Tibco dashboards smooths out pandemic information overload

Michael O'Connell, chief analytics officer, at Tibco Software is making access to COVID-19 data more accessible.

One notable sideshow to the COVID-19 news cycle is that we have moved from a world with a shortfall of data scientists to a world where we are all data scientists… or at least we'd like to think we are. A problem though: we use statistics in the same way as the drunk grabs hold of a lamp post while stumbling. That is, more for support than illumination.

Frustrated by the loudmouths, commentators and politicians, I recently called in to an online session by the Silicon Valley software company Tibco Software. Tibco is a veteran of both understanding data and of the knotty issues of integration and that seems to be a good formula for understanding the complexities of our world today. In the session, the company showed off its independent dashboard that makes what is happening more understandable.

But I remained worried that the data being put out by governments and health officers often lacks several of the five Vs that distinguish Big Data: volume, variety, veracity, velocity and value. That is, a lot of the data I have observed was selective, could not be backed up or was offered in isolation. So, in a follow-up call, I spoke to Michael O'Connell, a genial Australian who is Tibco's chief analytics officer, in order to delve a little deeper.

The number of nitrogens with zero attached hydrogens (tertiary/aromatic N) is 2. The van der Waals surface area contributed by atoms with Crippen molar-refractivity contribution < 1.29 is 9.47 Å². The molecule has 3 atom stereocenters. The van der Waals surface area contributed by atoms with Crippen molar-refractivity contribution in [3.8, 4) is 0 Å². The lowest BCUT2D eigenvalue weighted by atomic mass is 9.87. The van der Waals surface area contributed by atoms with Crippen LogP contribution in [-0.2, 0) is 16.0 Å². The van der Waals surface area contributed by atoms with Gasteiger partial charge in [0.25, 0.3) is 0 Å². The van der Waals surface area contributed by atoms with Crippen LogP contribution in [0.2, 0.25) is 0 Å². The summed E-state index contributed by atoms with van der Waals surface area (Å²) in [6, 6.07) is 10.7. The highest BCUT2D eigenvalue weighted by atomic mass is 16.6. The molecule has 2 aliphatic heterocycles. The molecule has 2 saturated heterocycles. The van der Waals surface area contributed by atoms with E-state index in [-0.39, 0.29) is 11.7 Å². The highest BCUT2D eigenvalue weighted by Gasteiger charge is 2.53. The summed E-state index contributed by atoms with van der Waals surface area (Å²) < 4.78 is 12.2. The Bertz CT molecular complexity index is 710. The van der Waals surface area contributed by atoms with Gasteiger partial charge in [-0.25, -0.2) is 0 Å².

Supersets and smooth lines

O'Connell told me that the Tibco project was the brainchild of Tibco data scientists and a showcase intended to help Tibco customers and others better observe and troubleshoot this most complex phenomenon and its wider impacts.

For me, part of its usefulness lay in the fact that it is really a superset of figures, harnessing multiple external sources and some crowdsourced by Tibco. Another is that it provides the ability to very easily drill down, for example to English counties, towns and locations therein.  Yet another is the ability to see data in the context of key actions (social distancing rules, school closures etc) to help establish cause-and-effect principles. Last, this toolkit also uses Natural Language Generation from a partner company called Arria, making data easier to comprehend by turning it into writing or speech.

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